A heady blend of action-drama and family turmoil, Kuwaiti film Tora Bora is a highly watchable and impressively shot film that follows a Kuwaiti father, mother and son as they travel to Afghanistan to search for the family’s youngest son who has joined the Taliban.
The film, which opened the 5th Gulf Film Festival in Dubai, has opened in its home country, and while its strong cost of known actors from the Gulf will help its release in the region, it could also intrigue festivals looking for an alternate view of issues in Afghanistan. Strong production values and moments of action in amidst family angst aid Tora Bora’s profile.
At heart Tora Bora is a family drama about aging parents trying to draw their family together again.
The structure and storyline are familiar – even old-fashioned – but the contemporary context makes the film all the more pertinent, with writer/director Walid Al-Awadi making good use of his locations. Things get a little repetitive and the film could be tighter, but there is much to admire here.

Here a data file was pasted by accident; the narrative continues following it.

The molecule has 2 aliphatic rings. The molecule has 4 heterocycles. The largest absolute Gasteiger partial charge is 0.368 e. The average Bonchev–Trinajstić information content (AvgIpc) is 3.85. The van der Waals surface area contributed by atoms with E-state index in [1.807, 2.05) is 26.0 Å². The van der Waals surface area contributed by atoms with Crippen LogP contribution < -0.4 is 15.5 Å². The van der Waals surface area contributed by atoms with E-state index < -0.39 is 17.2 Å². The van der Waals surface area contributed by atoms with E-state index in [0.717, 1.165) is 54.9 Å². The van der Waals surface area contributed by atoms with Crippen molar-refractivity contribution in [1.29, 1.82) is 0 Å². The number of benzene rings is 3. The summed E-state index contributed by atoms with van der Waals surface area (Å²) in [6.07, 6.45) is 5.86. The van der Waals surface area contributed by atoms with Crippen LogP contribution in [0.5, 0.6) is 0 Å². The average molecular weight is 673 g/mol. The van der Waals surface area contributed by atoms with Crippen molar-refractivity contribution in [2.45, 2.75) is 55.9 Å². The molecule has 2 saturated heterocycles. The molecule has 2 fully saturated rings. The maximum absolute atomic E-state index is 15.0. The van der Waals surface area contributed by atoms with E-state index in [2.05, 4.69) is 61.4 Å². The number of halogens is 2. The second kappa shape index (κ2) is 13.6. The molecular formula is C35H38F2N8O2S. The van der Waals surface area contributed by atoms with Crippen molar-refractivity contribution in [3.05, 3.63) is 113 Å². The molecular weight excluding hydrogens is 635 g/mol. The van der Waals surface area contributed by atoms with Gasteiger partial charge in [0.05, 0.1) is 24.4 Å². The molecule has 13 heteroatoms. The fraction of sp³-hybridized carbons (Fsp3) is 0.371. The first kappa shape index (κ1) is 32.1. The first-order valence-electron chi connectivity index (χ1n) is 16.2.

Well to do elderly Kuwaiti couple Abou Tareq (veteran actor Saad Al Faraj) and Om Tareq (Asmahan Tawfig) are mortified when they learn their youngest son Ahmed (Adbullah Altararwah) has been influenced by radical teachings and has travelled to Afghanistan to join the Taliban. Unprepared for the hardships of travelling from Kuwait to the war-torn Tora Bora region of Afghanistan, the couple find themselves caught up in terrible events, but remain determined to continue their mission.
Meanwhile, their eldest son Tareq (Khalid Ameen) with the aid of two armed and equipped men from Pakistani Intelligence also sets out of for the region in search of his parents and brother. The two paths are eventually destined to cross as they get closer to finally finding Ahmed, who gradually comes to see that the Taliban’s actions are not as clear as he once thought.
Shot in Morocco, the film makes great use of he bleakly beautiful and harsh locations to double as Afghanistan that offer a perfect backdrop to the story. Though the film does dwell on the terror tactics of the Taliban – and how the actions damage the image is Islam – at heart Tora Bora is a family drama about aging parents trying to draw their family together again.
The clichéd hand wringing and wailing that often defines the performances of Saad Al Faraj and Asmahan Tawfig may well work for more traditional viewers, though there is also an emphasis on danger and action (to pique the interest of younger audiences) as oldest son Traeq and his accomplices track the Taliban to their stronghold. The actual fight scenes are limply handled (likely more of a budget issue), but the film finds a smart pace as it heads towards its climax.